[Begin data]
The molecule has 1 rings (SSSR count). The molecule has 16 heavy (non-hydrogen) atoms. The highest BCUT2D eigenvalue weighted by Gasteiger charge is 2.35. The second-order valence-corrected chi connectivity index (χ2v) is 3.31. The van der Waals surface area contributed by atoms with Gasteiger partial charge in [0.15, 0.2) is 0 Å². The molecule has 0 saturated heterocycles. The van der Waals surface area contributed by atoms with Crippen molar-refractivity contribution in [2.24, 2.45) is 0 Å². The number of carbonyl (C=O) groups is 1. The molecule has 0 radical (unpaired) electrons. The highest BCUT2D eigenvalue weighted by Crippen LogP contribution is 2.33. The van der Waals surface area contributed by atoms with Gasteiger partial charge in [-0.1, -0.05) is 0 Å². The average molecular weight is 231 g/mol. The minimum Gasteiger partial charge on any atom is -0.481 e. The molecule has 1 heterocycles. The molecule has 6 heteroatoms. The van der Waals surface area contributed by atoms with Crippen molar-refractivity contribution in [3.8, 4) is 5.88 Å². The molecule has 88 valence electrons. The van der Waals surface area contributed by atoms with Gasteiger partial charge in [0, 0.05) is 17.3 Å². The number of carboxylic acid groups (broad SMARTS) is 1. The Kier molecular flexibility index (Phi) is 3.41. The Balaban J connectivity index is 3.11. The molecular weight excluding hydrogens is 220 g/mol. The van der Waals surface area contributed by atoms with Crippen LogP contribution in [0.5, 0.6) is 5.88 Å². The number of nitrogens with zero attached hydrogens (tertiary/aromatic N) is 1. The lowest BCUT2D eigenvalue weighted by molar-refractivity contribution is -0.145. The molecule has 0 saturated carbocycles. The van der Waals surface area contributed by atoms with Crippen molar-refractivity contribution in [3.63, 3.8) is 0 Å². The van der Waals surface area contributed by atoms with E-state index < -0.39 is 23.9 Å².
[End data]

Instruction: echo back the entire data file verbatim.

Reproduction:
The molecule has 1 rings (SSSR count). The molecule has 16 heavy (non-hydrogen) atoms. The highest BCUT2D eigenvalue weighted by Gasteiger charge is 2.35. The second-order valence-corrected chi connectivity index (χ2v) is 3.31. The van der Waals surface area contributed by atoms with Gasteiger partial charge in [0.15, 0.2) is 0 Å². The molecule has 0 saturated heterocycles. The van der Waals surface area contributed by atoms with Crippen molar-refractivity contribution in [2.24, 2.45) is 0 Å². The number of carbonyl (C=O) groups is 1. The molecule has 0 radical (unpaired) electrons. The highest BCUT2D eigenvalue weighted by Crippen LogP contribution is 2.33. The van der Waals surface area contributed by atoms with Gasteiger partial charge in [-0.1, -0.05) is 0 Å². The average molecular weight is 231 g/mol. The minimum Gasteiger partial charge on any atom is -0.481 e. The molecule has 1 heterocycles. The molecule has 6 heteroatoms. The van der Waals surface area contributed by atoms with Crippen molar-refractivity contribution in [3.8, 4) is 5.88 Å². The molecule has 88 valence electrons. The van der Waals surface area contributed by atoms with Gasteiger partial charge in [0, 0.05) is 17.3 Å². The number of carboxylic acid groups (broad SMARTS) is 1. The Kier molecular flexibility index (Phi) is 3.41. The Balaban J connectivity index is 3.11. The molecular weight excluding hydrogens is 220 g/mol. The van der Waals surface area contributed by atoms with Crippen LogP contribution in [0.5, 0.6) is 5.88 Å². The number of nitrogens with zero attached hydrogens (tertiary/aromatic N) is 1. The lowest BCUT2D eigenvalue weighted by molar-refractivity contribution is -0.145. The molecule has 0 saturated carbocycles. The van der Waals surface area contributed by atoms with Crippen molar-refractivity contribution in [3.63, 3.8) is 0 Å². The van der Waals surface area contributed by atoms with E-state index < -0.39 is 23.9 Å².